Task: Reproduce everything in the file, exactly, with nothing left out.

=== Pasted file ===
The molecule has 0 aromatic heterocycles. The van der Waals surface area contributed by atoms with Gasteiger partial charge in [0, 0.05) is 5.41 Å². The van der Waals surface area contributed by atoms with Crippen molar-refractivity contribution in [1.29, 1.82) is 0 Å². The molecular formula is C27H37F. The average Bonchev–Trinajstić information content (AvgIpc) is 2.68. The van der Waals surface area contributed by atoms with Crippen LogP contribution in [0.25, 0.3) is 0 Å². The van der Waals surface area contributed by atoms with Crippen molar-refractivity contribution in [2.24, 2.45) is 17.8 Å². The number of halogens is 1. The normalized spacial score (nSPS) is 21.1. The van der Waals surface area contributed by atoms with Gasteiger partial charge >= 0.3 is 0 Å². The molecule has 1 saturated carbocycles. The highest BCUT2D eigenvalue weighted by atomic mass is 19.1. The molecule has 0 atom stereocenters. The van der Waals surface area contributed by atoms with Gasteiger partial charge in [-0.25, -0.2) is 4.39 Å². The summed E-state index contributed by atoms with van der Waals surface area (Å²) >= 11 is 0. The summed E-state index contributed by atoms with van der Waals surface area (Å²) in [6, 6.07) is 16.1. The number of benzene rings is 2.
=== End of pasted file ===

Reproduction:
The molecule has 0 aromatic heterocycles. The van der Waals surface area contributed by atoms with Gasteiger partial charge in [0, 0.05) is 5.41 Å². The van der Waals surface area contributed by atoms with Crippen molar-refractivity contribution in [1.29, 1.82) is 0 Å². The molecular formula is C27H37F. The average Bonchev–Trinajstić information content (AvgIpc) is 2.68. The van der Waals surface area contributed by atoms with Crippen LogP contribution in [0.25, 0.3) is 0 Å². The van der Waals surface area contributed by atoms with Crippen molar-refractivity contribution in [2.24, 2.45) is 17.8 Å². The number of halogens is 1. The normalized spacial score (nSPS) is 21.1. The van der Waals surface area contributed by atoms with Gasteiger partial charge >= 0.3 is 0 Å². The molecule has 1 saturated carbocycles. The highest BCUT2D eigenvalue weighted by atomic mass is 19.1. The molecule has 0 atom stereocenters. The van der Waals surface area contributed by atoms with Gasteiger partial charge in [-0.25, -0.2) is 4.39 Å². The summed E-state index contributed by atoms with van der Waals surface area (Å²) >= 11 is 0. The summed E-state index contributed by atoms with van der Waals surface area (Å²) in [6, 6.07) is 16.1. The number of benzene rings is 2.